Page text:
Health Benefits 101: ASPARAGUS

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Asparagus is a spring vegetable that’s filled with nutrition. It used to be one of those vegetables that was considered a luxury, but now is simply found in most produce aisles. In some places, it’s even available year-round. Asparagus is a former member of the lily (Lilaceae) family. It has fairly recently been assigned a unique family of plants bears its name—the Asparagaceae family. Asparagus is very low in calories at about 20 per serving (five spears), has no fat, and is low in sodium.

Though green asparagus is by far the most common, you may also have seen or tasted purple or white asparagus. Purple asparagus usually tastes a bit sweeter than green, while white asparagus has a milder, more delicate flavor.

Did You Know?  

Asparagus is native to most of Europe, western Asia and northern Africa. Asparagus was first cultivated about 2,500 years ago in Greece, and it’s a Greek word that means stalk or shoot. there are more than 300 asparagus species grown around the world.

One cup of asparagus contains fewer than 30 calories.



Asparagus comprises potassium, a mineral that can help lower high blood pressure. As a good source of fiber, asparagus helps regularity and digestive health and may help reduce your risk of heart disease, high blood pressure and diabetes.


Asparagus is a good source of antioxidants, including vitamins C and E, flavonoids and polyphenols. Antioxidants prevent the buildup of harmful free radicals and may decrease your risk of chronic disease. Packed with antioxidants and anti-inflammatory properties, asparagus has been used as a medicinal vegetable for 2,500 years.


A low vitamin K consumption is connected with a higher risk of bone fracture. Just one cup of asparagus provides around half of the recommended daily allowance of vitamin K. The iron in asparagus also helps bones and joints to stay strong and elastic.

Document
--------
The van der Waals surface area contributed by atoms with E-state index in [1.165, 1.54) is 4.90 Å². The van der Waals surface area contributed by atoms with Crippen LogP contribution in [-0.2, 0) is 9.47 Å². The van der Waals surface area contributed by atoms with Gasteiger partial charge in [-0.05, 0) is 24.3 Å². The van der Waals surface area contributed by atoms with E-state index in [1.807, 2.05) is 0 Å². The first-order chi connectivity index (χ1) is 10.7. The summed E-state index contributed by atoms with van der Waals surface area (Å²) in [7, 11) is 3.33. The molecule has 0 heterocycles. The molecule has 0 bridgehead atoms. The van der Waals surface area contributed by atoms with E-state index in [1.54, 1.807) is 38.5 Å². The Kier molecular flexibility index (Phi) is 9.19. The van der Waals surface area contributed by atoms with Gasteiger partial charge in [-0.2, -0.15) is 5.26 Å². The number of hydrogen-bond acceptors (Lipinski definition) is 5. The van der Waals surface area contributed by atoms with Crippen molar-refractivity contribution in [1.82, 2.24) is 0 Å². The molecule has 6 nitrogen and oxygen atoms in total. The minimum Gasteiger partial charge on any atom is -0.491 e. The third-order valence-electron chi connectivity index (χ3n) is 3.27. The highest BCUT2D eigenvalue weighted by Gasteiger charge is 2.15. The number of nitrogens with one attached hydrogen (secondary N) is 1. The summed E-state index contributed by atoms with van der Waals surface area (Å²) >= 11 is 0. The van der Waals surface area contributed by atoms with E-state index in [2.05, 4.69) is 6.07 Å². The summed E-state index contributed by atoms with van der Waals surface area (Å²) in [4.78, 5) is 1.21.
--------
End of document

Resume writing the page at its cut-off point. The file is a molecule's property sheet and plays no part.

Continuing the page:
Not only is asparagus low in fat and calories, but it also contains lots of soluble and insoluble fiber, making it a good choice if you’re trying to lose weight. Asparagus has a number of features that make it a weight-loss friendly food. It’s low in calories, high in water and rich in fiber.


Asparagus is full of folate, a B vitamin that could lift your spirits and help ward off irritability. Researchers have found a connection between low levels of folate and vitamin B12 in people who are suffering from depression, leading some docs to prescribe daily doses of both vitamins to patients with depression.

Thinking of Ways to Cook an Asparagus?


Asparagus is a nutrient-dense food that is rich in folic acid and is also a good source of potassium, fiber, vitamin B6, vitamin A and vitamin C, and thiamine. Asparagus is also low in calories and filled with essential vitamins, minerals and antioxidants. In addition with the many benefits of this amazing vegetable, below is a photo of the nutritional facts of asparagus.

Get your Asparagus Seeds here!

Asparagus Seeds 2g